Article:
Dolan v. United States, USSC No. 09-367, 6/14/10
This case concerns the remedy for missing a statutory deadline. The statute in question focuses upon mandatory restitution for victims of crimes. It provides that “the court shall set a date for the final determination of the victim’s losses, not to exceed 90 days after sentencing.” 18 U. S. C. §3664(d)(5). We hold that a sentencing court that misses the 90-day deadline nonetheless retains the power to order restitution—at least where, as here, the sentencing court made clear prior to the deadline’s expiration that it would order restitution, leaving open (for more than 90 days) only the amount.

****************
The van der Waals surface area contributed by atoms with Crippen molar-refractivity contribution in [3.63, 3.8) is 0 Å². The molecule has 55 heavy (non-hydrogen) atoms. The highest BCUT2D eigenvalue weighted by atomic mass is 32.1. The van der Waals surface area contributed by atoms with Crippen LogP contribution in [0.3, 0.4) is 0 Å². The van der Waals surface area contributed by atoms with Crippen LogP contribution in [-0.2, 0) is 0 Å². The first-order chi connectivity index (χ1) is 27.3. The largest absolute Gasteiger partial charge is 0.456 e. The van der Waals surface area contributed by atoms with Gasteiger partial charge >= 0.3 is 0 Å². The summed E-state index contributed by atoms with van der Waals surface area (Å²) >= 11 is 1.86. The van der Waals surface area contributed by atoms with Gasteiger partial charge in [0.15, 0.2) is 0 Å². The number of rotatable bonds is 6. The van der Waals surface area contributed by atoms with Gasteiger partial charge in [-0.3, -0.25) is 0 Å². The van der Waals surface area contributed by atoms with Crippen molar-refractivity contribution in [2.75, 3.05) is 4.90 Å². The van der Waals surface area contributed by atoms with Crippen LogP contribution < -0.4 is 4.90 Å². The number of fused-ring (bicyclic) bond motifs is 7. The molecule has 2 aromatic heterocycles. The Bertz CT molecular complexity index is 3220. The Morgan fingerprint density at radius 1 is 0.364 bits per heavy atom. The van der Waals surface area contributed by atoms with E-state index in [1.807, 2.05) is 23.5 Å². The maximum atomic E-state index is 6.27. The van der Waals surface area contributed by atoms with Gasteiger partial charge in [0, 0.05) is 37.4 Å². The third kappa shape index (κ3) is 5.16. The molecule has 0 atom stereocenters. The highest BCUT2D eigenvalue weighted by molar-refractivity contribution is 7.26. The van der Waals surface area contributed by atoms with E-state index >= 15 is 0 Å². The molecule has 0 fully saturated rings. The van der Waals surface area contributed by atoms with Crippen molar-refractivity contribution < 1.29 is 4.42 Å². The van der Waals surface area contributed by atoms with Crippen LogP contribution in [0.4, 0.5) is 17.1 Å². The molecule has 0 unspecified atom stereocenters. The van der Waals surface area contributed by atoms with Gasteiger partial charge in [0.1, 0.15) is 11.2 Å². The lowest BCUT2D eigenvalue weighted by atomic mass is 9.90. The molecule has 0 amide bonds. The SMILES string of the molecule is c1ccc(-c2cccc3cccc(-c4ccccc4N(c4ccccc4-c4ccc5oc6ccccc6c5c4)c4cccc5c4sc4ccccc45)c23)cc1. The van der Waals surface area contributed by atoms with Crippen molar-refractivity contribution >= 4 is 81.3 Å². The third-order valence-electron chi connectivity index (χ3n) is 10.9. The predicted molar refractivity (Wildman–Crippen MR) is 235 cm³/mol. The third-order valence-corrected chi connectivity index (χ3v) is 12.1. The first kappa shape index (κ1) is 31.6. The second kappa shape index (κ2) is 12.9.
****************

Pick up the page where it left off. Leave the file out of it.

Federal construction of the Mandatory Victims Restitution Act, and not therefore binding on our state version, § 973.20.As to which, our courts have long held that the time limit for setting restitution is merely directory, State v. Perry, 181 Wis. 2d 43, 53, 510 N.W.2d 722 (Ct. App. 1993); State v. Edward W. Johnson, Jr., 2002 WI App 166 (18-month delay upheld, because time limit merely regulatory, not jurisdictional). But see State v. Scott Edward Ziegler, 2005 WI App 69 (14-year delay not tolerable, but only because no facts adduced to support delay of such magnitude). Back to the opinion at hand. It takes an analytical approach that, though not binding on state practice, might be worth keeping in mind. Very briefly: certain statutes “impose a ‘jurisdictional’ condition upon, for example, a court’s authority to hear a case, to consider pleadings, or to act upon motions that a party seeks to file”; others “are more ordinary ‘claims-processing rules, rules that do not limit a court’s jurisdiction, but rather regulate the timing of motions or claims brought before the court”; and in still others, “a deadline seeks speed by creating a time-related directive that is legally enforceable but does not deprive a judge or other public official of the power to take the action to which the deadline applies if the deadline is missed.”